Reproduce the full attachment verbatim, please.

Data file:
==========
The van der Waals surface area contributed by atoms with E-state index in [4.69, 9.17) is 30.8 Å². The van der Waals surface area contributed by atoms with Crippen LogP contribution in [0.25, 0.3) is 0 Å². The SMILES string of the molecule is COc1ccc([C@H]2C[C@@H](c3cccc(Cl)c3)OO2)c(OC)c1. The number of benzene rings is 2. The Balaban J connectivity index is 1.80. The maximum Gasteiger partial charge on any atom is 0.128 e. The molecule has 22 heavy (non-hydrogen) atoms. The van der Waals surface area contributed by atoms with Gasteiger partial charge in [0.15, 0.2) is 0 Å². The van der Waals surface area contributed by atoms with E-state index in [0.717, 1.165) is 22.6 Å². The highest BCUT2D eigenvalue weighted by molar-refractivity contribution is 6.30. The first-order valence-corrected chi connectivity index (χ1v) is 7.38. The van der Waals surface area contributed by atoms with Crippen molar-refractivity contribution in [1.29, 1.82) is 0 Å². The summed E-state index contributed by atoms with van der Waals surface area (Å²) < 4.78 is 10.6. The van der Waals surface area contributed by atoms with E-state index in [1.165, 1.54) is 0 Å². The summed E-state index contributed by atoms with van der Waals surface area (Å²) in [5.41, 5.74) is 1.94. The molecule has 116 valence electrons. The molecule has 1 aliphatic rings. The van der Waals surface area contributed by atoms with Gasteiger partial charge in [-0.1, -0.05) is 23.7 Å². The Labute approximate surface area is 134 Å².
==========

The van der Waals surface area contributed by atoms with E-state index in [4.69, 9.17) is 30.8 Å². The van der Waals surface area contributed by atoms with Crippen LogP contribution in [0.25, 0.3) is 0 Å². The SMILES string of the molecule is COc1ccc([C@H]2C[C@@H](c3cccc(Cl)c3)OO2)c(OC)c1. The number of benzene rings is 2. The Balaban J connectivity index is 1.80. The maximum Gasteiger partial charge on any atom is 0.128 e. The molecule has 22 heavy (non-hydrogen) atoms. The van der Waals surface area contributed by atoms with Gasteiger partial charge in [0.15, 0.2) is 0 Å². The van der Waals surface area contributed by atoms with E-state index in [0.717, 1.165) is 22.6 Å². The highest BCUT2D eigenvalue weighted by molar-refractivity contribution is 6.30. The first-order valence-corrected chi connectivity index (χ1v) is 7.38. The van der Waals surface area contributed by atoms with Crippen molar-refractivity contribution in [1.29, 1.82) is 0 Å². The summed E-state index contributed by atoms with van der Waals surface area (Å²) < 4.78 is 10.6. The van der Waals surface area contributed by atoms with E-state index in [1.165, 1.54) is 0 Å². The summed E-state index contributed by atoms with van der Waals surface area (Å²) in [5.41, 5.74) is 1.94. The molecule has 116 valence electrons. The molecule has 1 aliphatic rings. The van der Waals surface area contributed by atoms with Gasteiger partial charge in [-0.1, -0.05) is 23.7 Å². The Labute approximate surface area is 134 Å².